Caring for a family member is a responsibility many people bear. It can also be a source of income. So-called “caregiver agreements” – which are formal contracts under which relatives are hired to care for elderly family members – have been around for a while. But with the unprecedented economic times we are experiencing, many more families may be open to entering into such arrangements.
Informal financial transfers between family members are considered gifts under current Medicaid laws. However, compensation made under a caregiver agreement, which is established in accordance with Medicaid law, is generally not considered a gift, an important consideration if an elderly person later hopes to qualify for Medicaid. The contracts can also provide assurance to other family members about the cost and quality of care being delivered and reward caregivers for the long hours they put in. The agreements need to be carefully crafted, and there are tax consequences. The payments one receives under a Caregiver agreement is considered income and is taxable.
To an aging parent, the idea of being cared for by a child/trusted family member may be appealing. Furthermore, in many families the value of the home is looked at as a nest egg that could be used for care or fund entry into an assisted living facility when it was needed. However, under current economic real estate conditions, the home is not worth as much and is very difficult to sell, and therefore, out of necessity, aging parents may not have a choice but to remain in their home.
Many times adult children sacrifice their work schedule, which results in a reduction in income, so they have more time to devote to mom or dad. In these cases caregiver agreements can assist in the loss of income or at least cover expenses they incur in providing care – at a time when many families are struggling.
It is has been our experience that Caregiver agreements can reduce tension among family members. In the absence of such formal arrangements, a parent may decide to pass on a larger slice of their estate to the primary caregiver as a reward. However, in many cases this can lead to the parents planning being contested by siblings who feel slighted. It goes without saying that money issues do strange things to families and it is always best to take as many proactive steps as possible to preserve the family, including the establishing of a Caregiver agreement.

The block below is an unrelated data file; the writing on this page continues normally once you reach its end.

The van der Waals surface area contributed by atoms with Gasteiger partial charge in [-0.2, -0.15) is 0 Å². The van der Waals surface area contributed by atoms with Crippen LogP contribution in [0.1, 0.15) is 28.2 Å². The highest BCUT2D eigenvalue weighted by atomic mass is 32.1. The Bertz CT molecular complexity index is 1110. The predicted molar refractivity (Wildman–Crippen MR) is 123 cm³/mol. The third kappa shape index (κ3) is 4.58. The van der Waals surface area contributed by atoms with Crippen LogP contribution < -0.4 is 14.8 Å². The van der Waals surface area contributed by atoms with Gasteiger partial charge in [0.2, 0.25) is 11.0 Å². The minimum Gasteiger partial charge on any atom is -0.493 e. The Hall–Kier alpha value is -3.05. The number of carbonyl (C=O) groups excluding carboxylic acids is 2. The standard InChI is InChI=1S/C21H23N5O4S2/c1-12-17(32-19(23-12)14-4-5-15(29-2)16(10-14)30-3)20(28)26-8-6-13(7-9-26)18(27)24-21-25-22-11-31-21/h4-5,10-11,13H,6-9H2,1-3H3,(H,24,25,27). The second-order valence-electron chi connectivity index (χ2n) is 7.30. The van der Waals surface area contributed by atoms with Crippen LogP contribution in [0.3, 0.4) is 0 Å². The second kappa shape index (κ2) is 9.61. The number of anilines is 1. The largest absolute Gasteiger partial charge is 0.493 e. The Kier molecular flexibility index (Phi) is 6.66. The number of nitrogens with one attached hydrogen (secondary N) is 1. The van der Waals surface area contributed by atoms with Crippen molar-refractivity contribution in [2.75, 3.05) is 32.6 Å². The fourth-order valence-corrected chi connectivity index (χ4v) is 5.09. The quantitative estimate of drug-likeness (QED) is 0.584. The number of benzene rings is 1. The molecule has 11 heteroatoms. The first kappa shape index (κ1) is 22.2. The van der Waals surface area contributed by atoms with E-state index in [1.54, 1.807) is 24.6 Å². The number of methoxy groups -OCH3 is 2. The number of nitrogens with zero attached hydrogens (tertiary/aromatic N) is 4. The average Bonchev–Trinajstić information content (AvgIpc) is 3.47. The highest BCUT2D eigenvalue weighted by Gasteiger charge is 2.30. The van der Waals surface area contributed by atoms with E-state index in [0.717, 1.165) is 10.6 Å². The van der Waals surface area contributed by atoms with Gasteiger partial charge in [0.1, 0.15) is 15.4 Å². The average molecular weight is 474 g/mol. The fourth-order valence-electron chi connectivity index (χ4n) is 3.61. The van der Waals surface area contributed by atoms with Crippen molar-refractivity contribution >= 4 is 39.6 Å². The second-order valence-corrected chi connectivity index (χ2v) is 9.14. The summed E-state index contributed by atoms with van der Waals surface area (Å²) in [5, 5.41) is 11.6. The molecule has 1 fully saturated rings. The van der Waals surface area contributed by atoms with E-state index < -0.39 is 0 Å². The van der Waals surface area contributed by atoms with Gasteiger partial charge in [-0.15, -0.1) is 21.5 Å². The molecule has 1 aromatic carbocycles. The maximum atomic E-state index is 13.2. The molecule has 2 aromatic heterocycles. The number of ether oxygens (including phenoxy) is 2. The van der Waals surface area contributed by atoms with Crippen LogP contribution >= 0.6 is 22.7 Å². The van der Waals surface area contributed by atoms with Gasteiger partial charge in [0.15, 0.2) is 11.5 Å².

We are seeing that Caregiver agreements are growing in popularity as a Medicaid planning tool because they can reduce the size of an estate. One of the reasons is that laws have changed which extended the look-back period for making gifts to family members to five years from three. If properly set up, transfers made under a caregiver agreement aren’t considered gifts but rather compensation because they are payments made in return for a service.
In addition, in order to pass legal muster, caregiver agreements must be arms-length, written contracts that are completed in advance in which the compensation for the services is reasonable as well as supported by a doctor certification. It is critical to understand these agreements can not pay for care services after the fact or for services to be rendered in the future. Payments for care must be paid as the care is delivered.
It’s also wise to solicit input from family members, in order to avoid problems later. Recipients of the care should have a comprehensive estate plan in place, including powers of attorney, to ensure their wishes are respected if they become physically or mentally incapacitated.
Contracts should specify duties the caregiver will be expected to perform, such as monitoring medications, preparing and serving meals, running errands, keeping the house clean and tidy, and paying bills, among other things.
Agreements also need to state the cost of the services. Depending on circumstances, compensation is based on the average hourly rate local agencies would charge for the service or at a discount to the market rate. Charges range widely depending on geographic regions. In Michigan it is not uncommon to be charged $18 to $22 an hour for personal-care services, and $60 to $195 an hour for geriatric-care management.
Many caregivers who enter into such agreements are just looking to be compensated for the expenses they incurred, such as money spent on gas and time spent caring for their loved ones, who want to remain in their own home as long as their health permits.
If you would like additional information on Caregiver agreements, you are welcome to contact the author, Don L. Rosenberg at the The Center for Elder Law.